Fri, August 11, 2017
Posted in Job titles

Design Technologist

Design Technologist is not a role that is well known in the industry and is often conflated with Creative Technologist from the advertising world. At Airbnb we use the title to refer to someone who is a full-stack designer. We cover the spectrum from Information Architecture through UI Design to Frontend Engineering and down to writing API code.

We manage our own projects and small teams in a lean Product Management capacity. Everyone on the team has a history of founding companies and shipping product at scale. We primarily build tooling for designers, but we also consult product and service teams when solving large-scale, cross-functional problems.

Anti-disciplinary is the best description of our work, but it doesn't quite capture it. Learning is our core competency. The ability to understand a group of complex ideas, combine, synthesize, and communicate those ideas simply is our domain. We combine backgrounds in computer science, HCI, mathematics, and a DIY ethos to bridge product development disciplines. We recombine these domains to create something that transcends industry standard roles.

A bit more that is not the party line

I have always played this role, but never had a good way to describe it. When I've been hired as a Product Designer, my colleagues are surprised by the added benefits. Designing a user experience flow from end to end while composing the underlying data schema lifts all of the work. Building design files like frontend code elevates everyone to understand and contribute to shaping design. Having a common thread in our work means we can traverse the traditional disciplines in a more meaningful way.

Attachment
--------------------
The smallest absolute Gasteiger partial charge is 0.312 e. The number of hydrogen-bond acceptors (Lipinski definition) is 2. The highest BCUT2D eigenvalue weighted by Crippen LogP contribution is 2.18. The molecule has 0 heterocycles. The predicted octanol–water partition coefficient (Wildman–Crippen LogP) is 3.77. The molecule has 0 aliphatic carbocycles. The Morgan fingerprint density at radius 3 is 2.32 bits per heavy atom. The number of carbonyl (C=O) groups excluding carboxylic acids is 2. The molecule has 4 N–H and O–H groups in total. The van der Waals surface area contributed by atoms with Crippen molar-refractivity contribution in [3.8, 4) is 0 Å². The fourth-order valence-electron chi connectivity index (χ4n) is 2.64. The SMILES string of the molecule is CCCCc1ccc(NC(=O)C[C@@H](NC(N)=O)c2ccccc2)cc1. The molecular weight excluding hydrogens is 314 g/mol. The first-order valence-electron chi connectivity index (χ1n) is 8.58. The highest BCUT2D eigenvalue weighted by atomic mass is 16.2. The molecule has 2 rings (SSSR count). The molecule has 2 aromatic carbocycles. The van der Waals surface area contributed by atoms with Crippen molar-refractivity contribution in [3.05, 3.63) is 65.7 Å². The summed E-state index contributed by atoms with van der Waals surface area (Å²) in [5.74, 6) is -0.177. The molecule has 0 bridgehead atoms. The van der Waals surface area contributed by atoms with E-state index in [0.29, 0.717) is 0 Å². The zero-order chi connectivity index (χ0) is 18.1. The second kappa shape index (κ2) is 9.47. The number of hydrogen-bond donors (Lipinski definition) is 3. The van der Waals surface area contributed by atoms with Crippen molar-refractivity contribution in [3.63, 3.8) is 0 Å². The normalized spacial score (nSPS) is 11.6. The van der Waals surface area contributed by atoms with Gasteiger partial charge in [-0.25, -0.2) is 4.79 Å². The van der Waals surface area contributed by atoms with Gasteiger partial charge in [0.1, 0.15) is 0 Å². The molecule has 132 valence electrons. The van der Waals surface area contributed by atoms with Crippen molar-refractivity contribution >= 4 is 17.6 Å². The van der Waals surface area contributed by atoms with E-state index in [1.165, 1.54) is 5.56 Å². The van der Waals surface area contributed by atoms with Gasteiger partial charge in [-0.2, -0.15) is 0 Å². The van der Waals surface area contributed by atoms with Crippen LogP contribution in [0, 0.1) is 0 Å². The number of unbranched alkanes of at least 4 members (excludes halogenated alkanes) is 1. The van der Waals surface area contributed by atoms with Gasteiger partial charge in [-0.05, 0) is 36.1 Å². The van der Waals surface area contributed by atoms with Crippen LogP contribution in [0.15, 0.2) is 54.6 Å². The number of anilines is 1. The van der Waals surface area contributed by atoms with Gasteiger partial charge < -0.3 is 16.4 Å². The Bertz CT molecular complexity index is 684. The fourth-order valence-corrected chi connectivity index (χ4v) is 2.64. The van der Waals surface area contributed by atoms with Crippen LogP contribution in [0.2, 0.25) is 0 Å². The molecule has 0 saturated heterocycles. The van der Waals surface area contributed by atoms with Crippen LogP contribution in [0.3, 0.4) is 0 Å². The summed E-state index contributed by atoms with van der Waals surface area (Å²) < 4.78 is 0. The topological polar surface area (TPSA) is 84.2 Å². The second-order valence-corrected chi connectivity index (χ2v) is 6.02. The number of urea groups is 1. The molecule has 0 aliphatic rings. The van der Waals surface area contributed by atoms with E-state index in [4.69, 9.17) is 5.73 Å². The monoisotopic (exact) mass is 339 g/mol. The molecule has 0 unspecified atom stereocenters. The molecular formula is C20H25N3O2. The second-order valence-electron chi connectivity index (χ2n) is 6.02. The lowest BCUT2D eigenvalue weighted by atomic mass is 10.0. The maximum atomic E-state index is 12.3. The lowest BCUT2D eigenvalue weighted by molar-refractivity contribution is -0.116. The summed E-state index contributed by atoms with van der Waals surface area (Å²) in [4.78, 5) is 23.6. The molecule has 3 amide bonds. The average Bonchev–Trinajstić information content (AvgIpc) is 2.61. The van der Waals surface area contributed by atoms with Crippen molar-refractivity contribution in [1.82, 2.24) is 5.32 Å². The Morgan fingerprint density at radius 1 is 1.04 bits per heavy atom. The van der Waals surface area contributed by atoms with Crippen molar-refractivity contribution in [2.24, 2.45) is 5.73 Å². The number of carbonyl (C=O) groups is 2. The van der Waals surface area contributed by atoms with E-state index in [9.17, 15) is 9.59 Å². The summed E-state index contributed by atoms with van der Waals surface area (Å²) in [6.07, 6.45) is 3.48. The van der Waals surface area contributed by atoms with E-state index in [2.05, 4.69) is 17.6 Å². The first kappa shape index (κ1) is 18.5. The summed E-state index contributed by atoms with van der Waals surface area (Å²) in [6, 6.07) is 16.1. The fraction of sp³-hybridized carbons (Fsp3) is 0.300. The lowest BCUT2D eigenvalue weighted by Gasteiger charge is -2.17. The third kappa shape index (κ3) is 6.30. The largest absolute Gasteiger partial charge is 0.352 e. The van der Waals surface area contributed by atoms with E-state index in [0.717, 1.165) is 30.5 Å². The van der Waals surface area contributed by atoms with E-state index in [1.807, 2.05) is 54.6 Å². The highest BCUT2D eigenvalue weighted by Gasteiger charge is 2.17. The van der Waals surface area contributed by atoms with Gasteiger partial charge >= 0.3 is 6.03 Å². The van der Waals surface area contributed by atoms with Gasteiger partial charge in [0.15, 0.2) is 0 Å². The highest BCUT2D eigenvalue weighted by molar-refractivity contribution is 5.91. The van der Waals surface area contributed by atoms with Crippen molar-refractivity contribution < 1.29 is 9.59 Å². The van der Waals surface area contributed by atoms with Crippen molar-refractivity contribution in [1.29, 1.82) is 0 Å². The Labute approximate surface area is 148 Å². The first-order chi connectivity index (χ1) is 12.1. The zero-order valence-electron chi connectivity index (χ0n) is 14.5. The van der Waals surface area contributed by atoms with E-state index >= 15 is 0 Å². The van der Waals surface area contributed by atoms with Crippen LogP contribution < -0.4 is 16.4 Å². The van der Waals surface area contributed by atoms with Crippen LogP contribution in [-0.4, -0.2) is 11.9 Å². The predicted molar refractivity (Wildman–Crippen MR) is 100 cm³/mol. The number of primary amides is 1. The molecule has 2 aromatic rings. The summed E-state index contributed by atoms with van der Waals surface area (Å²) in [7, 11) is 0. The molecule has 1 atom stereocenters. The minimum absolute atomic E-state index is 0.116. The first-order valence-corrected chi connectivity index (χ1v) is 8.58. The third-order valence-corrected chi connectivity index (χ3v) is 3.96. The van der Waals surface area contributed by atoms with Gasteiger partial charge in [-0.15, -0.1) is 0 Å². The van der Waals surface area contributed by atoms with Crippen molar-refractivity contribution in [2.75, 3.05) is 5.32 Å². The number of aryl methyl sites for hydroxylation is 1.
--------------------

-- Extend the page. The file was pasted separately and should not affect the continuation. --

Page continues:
In product development we often talk about "handoff" - when one discipline is done they give their work to the next discipline. A product requirements document being handed to a designer, a drawing of an interface being handed to a software engineer, it is all in silos. Handoff is synthetic, the embodiment of shipping the org chart.

The future we've been able to see as Design Technologists is a world where "release" replaces "handoff". We dare to imagine a fluid process where requirements should change. Design and code can be optimized. Each reacting to the constraints and learnings that are natural outputs of a real product. The quality and impact of these reactions can be measured and put back into the process infinitely.

Imagine if there weren't disciplines to share across?

These are all possible if we work in a way that blurs the lines of these disciplines. Faster feedback loops that can be captured by our tools means faster learnings and more informed decisions in every team member by default. This is not magic, but the result of clear communication.

I'm not saying any of these discrete roles is redundant. I am saying a single thread encompassing each discipline's knowledge improves product development. Design Technologists have realized this process on a micro-level and it feels like the future.